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Archive for December, 2010

Georgia’s Tax Bills

Sunday, December 19th, 2010

Recently, I wrote about an upcoming article in Atlanta’s local paper, the AJC. The series was published today and told us what we already knew: values are going down, counties are gasping for more tax dollars and home owners are caught in between the two. But they did offer a valuable insight of what to do, if you think your property is over-valued.

  1. Do the research and look at your property tax bill. Here are the several sites for the largest counties in the metropolitan Atlanta area:

     2.   File a property tax return. Under a new state law, assesors must send a Notice of Current       Assesment to all residential property owners. However, in some cases, the owner may want to file a return. Download and print the one-page return at:

     3.  Appeal your appraisal. Previously, you could appeal your properrty assesment only if you filed a property tax return or if the county changed the value of your property. The Georgia state legislature changed that, and beginning in 2011, anyone can appeal. For more information on appeals, check out: .

Need more answers? Contact me for more information or help.

Atlanta’s Property Tax Meltdown

Thursday, December 16th, 2010


I am looking forward to this report. On Sunday, December 19, the Atlanta Journal Constitution (AJC) will launch its “Property Tax Meltdown” series – an investigative report that reveals flaws in home property value assessments and their impact on metro Atlanta homeowners left with unreasonably high tax bills. The obvious question is: “What took you so long?” and why haven’t our towns, counties, town councils and elected officials realized this?

I believe 2011 will be the ‘Year of the Short Sale’. If you aren’t ready to handle this type of sale, you should be getting ready or finding someone who is! And make sure you know the tax implications of the sale for the buyer.

Employment vs. Unemployment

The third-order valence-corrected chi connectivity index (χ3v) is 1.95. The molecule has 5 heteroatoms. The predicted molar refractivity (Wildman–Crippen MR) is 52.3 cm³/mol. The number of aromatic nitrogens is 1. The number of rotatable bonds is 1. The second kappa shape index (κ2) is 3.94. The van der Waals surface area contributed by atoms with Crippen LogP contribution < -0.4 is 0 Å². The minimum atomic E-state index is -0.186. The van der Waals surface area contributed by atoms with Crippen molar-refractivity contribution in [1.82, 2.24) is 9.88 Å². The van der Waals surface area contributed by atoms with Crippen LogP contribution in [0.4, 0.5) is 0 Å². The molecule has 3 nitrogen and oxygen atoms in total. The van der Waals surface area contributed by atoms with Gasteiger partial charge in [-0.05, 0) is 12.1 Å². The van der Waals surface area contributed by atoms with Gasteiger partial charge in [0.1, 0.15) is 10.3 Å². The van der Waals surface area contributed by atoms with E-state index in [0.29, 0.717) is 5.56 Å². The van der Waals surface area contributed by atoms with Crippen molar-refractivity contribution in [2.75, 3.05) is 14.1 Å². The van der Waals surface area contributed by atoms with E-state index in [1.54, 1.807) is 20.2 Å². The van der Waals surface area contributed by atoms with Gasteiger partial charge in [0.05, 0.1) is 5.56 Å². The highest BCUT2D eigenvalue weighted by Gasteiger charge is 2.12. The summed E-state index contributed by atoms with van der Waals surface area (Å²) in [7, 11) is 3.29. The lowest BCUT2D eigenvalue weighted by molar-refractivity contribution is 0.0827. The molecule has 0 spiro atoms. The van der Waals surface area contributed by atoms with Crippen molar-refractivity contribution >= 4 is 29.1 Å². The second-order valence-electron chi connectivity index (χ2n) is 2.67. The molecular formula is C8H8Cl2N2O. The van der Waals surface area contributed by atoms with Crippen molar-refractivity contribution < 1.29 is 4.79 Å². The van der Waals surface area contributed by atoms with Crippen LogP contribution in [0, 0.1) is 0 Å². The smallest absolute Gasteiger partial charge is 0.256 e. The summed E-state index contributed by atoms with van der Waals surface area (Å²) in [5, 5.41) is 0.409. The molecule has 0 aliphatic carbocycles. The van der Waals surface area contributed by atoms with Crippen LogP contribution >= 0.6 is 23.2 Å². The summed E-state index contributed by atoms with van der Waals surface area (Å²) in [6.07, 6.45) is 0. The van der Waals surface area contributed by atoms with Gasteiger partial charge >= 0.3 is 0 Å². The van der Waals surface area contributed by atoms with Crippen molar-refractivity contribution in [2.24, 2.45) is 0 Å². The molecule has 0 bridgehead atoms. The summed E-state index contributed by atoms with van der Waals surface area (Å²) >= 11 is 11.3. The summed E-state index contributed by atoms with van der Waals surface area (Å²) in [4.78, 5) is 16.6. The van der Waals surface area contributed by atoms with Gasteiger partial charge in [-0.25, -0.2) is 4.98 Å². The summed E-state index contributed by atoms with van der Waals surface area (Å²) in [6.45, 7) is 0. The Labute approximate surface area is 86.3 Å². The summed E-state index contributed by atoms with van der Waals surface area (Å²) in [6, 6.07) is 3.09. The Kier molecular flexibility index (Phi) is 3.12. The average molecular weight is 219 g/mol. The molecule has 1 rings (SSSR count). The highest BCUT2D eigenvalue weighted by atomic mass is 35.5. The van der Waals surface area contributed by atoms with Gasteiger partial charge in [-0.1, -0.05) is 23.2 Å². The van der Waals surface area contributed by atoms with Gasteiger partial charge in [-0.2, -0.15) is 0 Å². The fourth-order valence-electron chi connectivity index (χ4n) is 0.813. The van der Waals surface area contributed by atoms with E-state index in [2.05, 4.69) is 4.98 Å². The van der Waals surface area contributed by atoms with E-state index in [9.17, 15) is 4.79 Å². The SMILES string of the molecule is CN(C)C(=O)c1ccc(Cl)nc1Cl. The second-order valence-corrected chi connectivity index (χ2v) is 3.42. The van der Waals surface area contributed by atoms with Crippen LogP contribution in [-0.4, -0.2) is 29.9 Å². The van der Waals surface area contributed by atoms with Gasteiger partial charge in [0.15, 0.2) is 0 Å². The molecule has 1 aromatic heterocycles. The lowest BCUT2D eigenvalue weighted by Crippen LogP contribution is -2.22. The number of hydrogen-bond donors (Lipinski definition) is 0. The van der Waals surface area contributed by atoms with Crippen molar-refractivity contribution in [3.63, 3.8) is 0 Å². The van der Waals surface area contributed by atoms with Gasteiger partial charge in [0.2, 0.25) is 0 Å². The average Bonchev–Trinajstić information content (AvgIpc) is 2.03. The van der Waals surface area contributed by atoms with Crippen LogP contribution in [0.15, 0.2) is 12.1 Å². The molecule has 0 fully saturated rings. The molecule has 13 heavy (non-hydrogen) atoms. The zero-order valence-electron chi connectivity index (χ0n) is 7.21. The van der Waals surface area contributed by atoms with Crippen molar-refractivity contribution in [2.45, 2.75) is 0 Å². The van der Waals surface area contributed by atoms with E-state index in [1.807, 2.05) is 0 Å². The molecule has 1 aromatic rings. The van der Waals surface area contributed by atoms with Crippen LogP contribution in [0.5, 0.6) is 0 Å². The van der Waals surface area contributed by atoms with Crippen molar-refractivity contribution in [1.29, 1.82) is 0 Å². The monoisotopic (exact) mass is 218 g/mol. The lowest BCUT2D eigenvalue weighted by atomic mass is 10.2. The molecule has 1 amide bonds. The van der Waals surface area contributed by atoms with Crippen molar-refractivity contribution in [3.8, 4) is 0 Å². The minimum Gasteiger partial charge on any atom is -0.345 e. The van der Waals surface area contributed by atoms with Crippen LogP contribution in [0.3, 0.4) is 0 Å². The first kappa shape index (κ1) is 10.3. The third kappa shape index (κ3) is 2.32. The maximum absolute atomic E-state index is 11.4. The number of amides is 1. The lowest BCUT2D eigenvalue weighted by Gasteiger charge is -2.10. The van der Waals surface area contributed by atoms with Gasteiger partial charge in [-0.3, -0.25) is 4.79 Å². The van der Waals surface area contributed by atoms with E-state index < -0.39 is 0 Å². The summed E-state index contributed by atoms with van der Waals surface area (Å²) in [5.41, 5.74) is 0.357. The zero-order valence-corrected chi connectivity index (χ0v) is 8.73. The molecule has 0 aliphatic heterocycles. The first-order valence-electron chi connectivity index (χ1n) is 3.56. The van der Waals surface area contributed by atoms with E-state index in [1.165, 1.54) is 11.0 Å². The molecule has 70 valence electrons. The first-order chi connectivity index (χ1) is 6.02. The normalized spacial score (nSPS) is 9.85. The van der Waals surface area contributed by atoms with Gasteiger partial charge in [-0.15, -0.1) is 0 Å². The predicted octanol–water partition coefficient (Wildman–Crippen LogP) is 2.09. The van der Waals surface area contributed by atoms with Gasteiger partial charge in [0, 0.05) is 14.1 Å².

Monday, December 6th, 2010

With the talk of jobs on everyone’s lips, are you curious where the United States stands in the unemployment line? Here are the new numbers:

 Unemployment Rates of the world:

  1. Monaco 0.0%
  2. Thailand 1.2%
  3. Lichtenstein 1.5%
  4. Singapore 2.2%
  5. Malaysia 3.2%
  6. Guatemala 3.2%
  7. South Korea 3.7%
  8. Switzerland 4.0%
  9. China 4.1%
  10. Austria 4.3%
  11. Netherlands 4.4%
  12. Luxembourg 5.0%
  13. Australia 5.1%
  14. Japan 5.1%
  15. Taiwan 5.1%
  16. Mexico 5.5%
  17. Brazil 6.1%
  18. Israel 6.5%
  19. Germany 6.7%
  20. New Zealand 6.8%
  21. Denmark 6.9%
  22. Argentina 7.0%
  23. Czech Republic 7.0%
  24. Iceland 7.6%
  25. Peru 7.7%
  26. UK 7.8%
  27. Canada 7.9%
  28. Philippines 8.0%
  29. Italy 8.2%
  30. Finland 8.5%
  31. Sweden 8.5%
  32. Chile 8.6%
  33. Belgium 8.7%
  34. Russia 9.2%
  35. Poland 9.4%
  36. USA 9.8%
  37. France 10.1%
  38. India 10.7%
  39. Portugal 10.7%
  40. Greece 11.0%
  41. Ireland 13.9%
  42. Spain 20.1%
  43. South Africa 25%
  44. Zimbabwe 95%

Atlanta Housing Market

Sunday, December 5th, 2010

In today’s Sunday AJC, John Adams had a great column about the Atlanta’s housing market. As a Realtor, I am often asked the questions he asks in his column. The best of these questions is:

Will the housing market ever recover? Yes, it will, eventually. But if you asked John (or me) if we will ever see the day of  “below construction prices” coupled with 30-year fixed rate loans below 5%, probably not. I (and John) think this is a once-in-a-lifetime event!

Don’t wait to enter the market. If you are thinking of buying, selling or investing in Atlanta real estate, call or email me. I get the job done!

Atlanta Weather

Friday, December 3rd, 2010


The weather gets cold in Atlanta, but many homeowners do not adequately prepare for it. Homes in mild-weather climates are especially vulnerable to frozen pipes and those frozen pipes equal disaster. Why? Because these homes tend to have plumbing in exterior walls, attics, crawl spaces and other unheated or unprotected areas.

A pipe freezing in a cold snap, where outside temperatures drop below 20-degrees, can not only be expensive to repair, but also messy. When water freezes inside a pipe, it creates a blockage that causes pressure to rise. That pressure builds up and the pipe blows. Play it safe and follow these tips from The Institute for Business and Home Safety:

  1. Wrap pipes with foam or fiberglas insulation.
  2. Seal openings in exterior walls where cold air can get to unprotected pipes.
  3. Disconnect garden hoses and place insulated covers over outdoor faucets. Better yet, install inside shut-off valves for outdoor faucets and drain water from the pipes.
  4. Consider wrapping pipes with heat tapes or cable that use a small amount of electricity to warm pipes. Some come with built-in thermostats.
  5. Leave cabinets doors open to let warmer room air get to the pipes under the kitchen and bathroom sinks.
  6. Turn on faucets to a very slow drip to relieve pressure in the pipe. Make sure both the hot-and cold-water lines are open.
  7. If you are away from your home during the cold-weather months, et your thermostat above 55-degrees.

If you or someone you know are thinking of buying, selling or investing in real estate, email or call me. I get the job done!